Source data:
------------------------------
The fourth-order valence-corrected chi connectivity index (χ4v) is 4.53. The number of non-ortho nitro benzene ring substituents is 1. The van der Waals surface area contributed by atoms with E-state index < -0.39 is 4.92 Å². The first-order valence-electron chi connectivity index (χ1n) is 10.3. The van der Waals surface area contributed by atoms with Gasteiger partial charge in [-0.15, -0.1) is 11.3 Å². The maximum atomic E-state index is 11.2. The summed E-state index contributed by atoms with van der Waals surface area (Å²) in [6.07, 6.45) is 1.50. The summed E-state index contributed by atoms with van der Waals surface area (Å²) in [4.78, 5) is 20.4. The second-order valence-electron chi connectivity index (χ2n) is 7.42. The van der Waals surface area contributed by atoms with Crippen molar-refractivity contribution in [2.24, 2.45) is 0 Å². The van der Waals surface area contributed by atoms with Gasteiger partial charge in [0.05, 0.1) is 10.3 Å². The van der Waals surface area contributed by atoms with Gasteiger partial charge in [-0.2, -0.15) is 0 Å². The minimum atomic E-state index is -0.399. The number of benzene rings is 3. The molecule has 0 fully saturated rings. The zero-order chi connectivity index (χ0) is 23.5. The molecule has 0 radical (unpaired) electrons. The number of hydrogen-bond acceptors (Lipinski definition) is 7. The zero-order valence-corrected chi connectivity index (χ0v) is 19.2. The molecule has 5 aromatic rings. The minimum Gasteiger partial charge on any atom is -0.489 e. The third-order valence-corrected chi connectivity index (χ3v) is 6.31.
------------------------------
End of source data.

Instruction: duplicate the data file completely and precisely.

The fourth-order valence-corrected chi connectivity index (χ4v) is 4.53. The number of non-ortho nitro benzene ring substituents is 1. The van der Waals surface area contributed by atoms with E-state index < -0.39 is 4.92 Å². The first-order valence-electron chi connectivity index (χ1n) is 10.3. The van der Waals surface area contributed by atoms with Gasteiger partial charge in [-0.15, -0.1) is 11.3 Å². The maximum atomic E-state index is 11.2. The summed E-state index contributed by atoms with van der Waals surface area (Å²) in [6.07, 6.45) is 1.50. The summed E-state index contributed by atoms with van der Waals surface area (Å²) in [4.78, 5) is 20.4. The second-order valence-electron chi connectivity index (χ2n) is 7.42. The van der Waals surface area contributed by atoms with Crippen molar-refractivity contribution in [2.24, 2.45) is 0 Å². The van der Waals surface area contributed by atoms with Gasteiger partial charge in [0.05, 0.1) is 10.3 Å². The van der Waals surface area contributed by atoms with Gasteiger partial charge in [-0.2, -0.15) is 0 Å². The minimum atomic E-state index is -0.399. The number of benzene rings is 3. The molecule has 0 fully saturated rings. The zero-order chi connectivity index (χ0) is 23.5. The molecule has 0 radical (unpaired) electrons. The number of hydrogen-bond acceptors (Lipinski definition) is 7. The zero-order valence-corrected chi connectivity index (χ0v) is 19.2. The molecule has 5 aromatic rings. The minimum Gasteiger partial charge on any atom is -0.489 e. The third-order valence-corrected chi connectivity index (χ3v) is 6.31.